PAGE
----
"Iran is trying to divert attention from the ongoing protests over the death of Mahsa Amini."

On the phone, the researcher Asso Hassan Zadeh, former Deputy Secretary General of the Democratic Party of Kurdistan of Iran (PDKI), contacted on the morning of Wednesday, September 28, does not take off.

He has just learned that several Iranian missiles fell on the headquarters of his opposition party in the province of Erbil, located on the other side of the border, in Iraqi Kurdistan.

He is worried about his loved ones.

The toll of these bombardments is heavy.

Several missile and other strikes carried out, according to Baghdad, by "20 explosive-laden drones" killed at least 13 people, including a pregnant woman whose baby was rescued.

These attacks also injured around 50 people, mostly civilians, including women and children.

The PDKI was targeted, but also several Iranian Kurdish armed opposition parties, particularly in the Suleimaniyeh region.

According to the office in Iraq of the United Nations High Commissioner for Refugees, an Iranian refugee camp and "a primary school where students were" were also affected by these bombings east of Erbil.

Very quickly, Tehran claimed responsibility for the attack carried out to dismantle "terrorist groups", according to the Revolutionary Guards, the ideological army of the Islamic Republic.

Iraqi Kurdistan hosts several Iranian Kurdish opposition groups historically opposed to the Islamic Republic of Iran, although their activities have declined in recent years.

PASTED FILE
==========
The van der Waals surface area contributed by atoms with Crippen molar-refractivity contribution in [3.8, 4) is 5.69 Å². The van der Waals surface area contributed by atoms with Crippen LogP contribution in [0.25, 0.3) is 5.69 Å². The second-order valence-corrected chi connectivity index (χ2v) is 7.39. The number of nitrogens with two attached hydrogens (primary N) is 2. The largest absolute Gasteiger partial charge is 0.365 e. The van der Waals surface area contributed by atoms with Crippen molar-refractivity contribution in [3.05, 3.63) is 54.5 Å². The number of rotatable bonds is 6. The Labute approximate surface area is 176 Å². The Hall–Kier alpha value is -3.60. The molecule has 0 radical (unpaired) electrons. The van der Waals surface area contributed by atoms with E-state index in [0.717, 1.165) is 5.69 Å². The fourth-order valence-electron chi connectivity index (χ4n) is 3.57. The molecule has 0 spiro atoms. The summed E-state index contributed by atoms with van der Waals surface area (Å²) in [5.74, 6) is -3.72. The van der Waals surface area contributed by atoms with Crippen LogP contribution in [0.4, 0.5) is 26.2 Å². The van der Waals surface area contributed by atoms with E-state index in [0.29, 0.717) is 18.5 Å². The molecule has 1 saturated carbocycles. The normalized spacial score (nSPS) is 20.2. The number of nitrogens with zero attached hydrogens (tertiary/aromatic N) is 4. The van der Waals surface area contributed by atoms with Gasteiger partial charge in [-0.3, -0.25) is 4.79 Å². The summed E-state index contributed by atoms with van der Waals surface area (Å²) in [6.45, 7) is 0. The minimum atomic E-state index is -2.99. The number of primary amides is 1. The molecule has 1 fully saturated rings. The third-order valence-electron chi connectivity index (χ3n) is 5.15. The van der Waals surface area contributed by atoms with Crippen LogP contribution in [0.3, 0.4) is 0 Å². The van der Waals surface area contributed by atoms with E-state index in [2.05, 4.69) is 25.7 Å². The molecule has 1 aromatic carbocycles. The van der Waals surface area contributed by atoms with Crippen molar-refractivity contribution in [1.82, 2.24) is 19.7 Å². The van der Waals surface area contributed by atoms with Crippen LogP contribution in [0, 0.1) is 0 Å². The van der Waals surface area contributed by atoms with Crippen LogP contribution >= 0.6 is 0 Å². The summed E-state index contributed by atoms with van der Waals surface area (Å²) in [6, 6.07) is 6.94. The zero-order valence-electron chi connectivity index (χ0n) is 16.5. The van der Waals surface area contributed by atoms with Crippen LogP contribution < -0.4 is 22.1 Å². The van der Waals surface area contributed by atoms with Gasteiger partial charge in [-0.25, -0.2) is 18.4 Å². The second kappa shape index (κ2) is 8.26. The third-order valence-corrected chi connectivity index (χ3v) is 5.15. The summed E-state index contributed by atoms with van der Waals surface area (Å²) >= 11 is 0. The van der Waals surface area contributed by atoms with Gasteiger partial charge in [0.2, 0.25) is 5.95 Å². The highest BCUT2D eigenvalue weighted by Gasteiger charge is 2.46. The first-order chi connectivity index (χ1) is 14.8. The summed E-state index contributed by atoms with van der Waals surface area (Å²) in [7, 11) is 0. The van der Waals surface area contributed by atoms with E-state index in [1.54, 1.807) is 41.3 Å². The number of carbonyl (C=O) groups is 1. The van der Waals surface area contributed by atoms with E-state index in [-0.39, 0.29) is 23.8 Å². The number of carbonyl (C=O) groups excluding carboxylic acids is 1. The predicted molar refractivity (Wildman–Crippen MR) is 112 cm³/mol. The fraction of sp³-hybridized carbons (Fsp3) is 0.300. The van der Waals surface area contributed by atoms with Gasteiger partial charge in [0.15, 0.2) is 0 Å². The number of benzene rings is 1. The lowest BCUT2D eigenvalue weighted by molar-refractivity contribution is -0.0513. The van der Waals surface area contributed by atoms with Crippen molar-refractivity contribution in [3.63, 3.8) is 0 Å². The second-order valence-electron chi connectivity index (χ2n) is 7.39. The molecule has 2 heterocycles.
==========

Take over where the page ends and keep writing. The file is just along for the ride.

"Tehran is spreading 'fake news', we have no peshmerga [fighters] in Iran because of Iranian restrictions and surveillance. Much of Iran has risen up to end the regime's repression for ten days and the authorities have been trying to break this unity on the pretext that the Kurds want to dismember Iran", insists Asso Hassan Zadeh.  

An awakening of tensions with the Kurds

Senior officials in Tehran have actually linked the bombings to "riots" in Iran.

The day before the strikes, General Abbas Nilforoushan, high representative of the Revolutionary Guards, had mentioned elements "infiltrated" in Iran "to sow disorder".

“These counter-revolutionary elements were stopped during riots in the northwest, so we had to defend ourselves, react and shell the surroundings of the border strip,” he said following Iranian artillery fire. having targeted Sunday, then Monday again, border areas between the Kurdish region of Iran and Kurdistan of Iraq, without doing any significant damage.

This is not the first time that Iran has fired on Kurdish targets in Iraq.

In March, the Revolutionary Guards targeted Erbil at what they called "an Israeli strategic center", which the authorities of Iraqi Kurdistan denied, saying it was only a civilian site in near a building of the American consulate.

Mahsa Amini, Iranian and Kurdish

This sudden awakening of tensions with the Kurds comes in a thorny context in Iran, where nocturnal demonstrations have taken place daily since the death of Mahsa Amini.

This young Iranian woman died on September 16 in Tehran, after being arrested by the morality police for having worn her veil incorrectly.

The fact is that Mahsa Amini was not only Iranian, but also Kurdish.

The young woman, originally from Saqqez, a city in the province of Iranian Kurdistan, was traveling in the Iranian capital with her family when she was arrested in front of her brother.

This did not slow down the outpouring of solidarity from Iranians, who demonstrated their anger in the streets as soon as his death was announced in all the major cities of the country.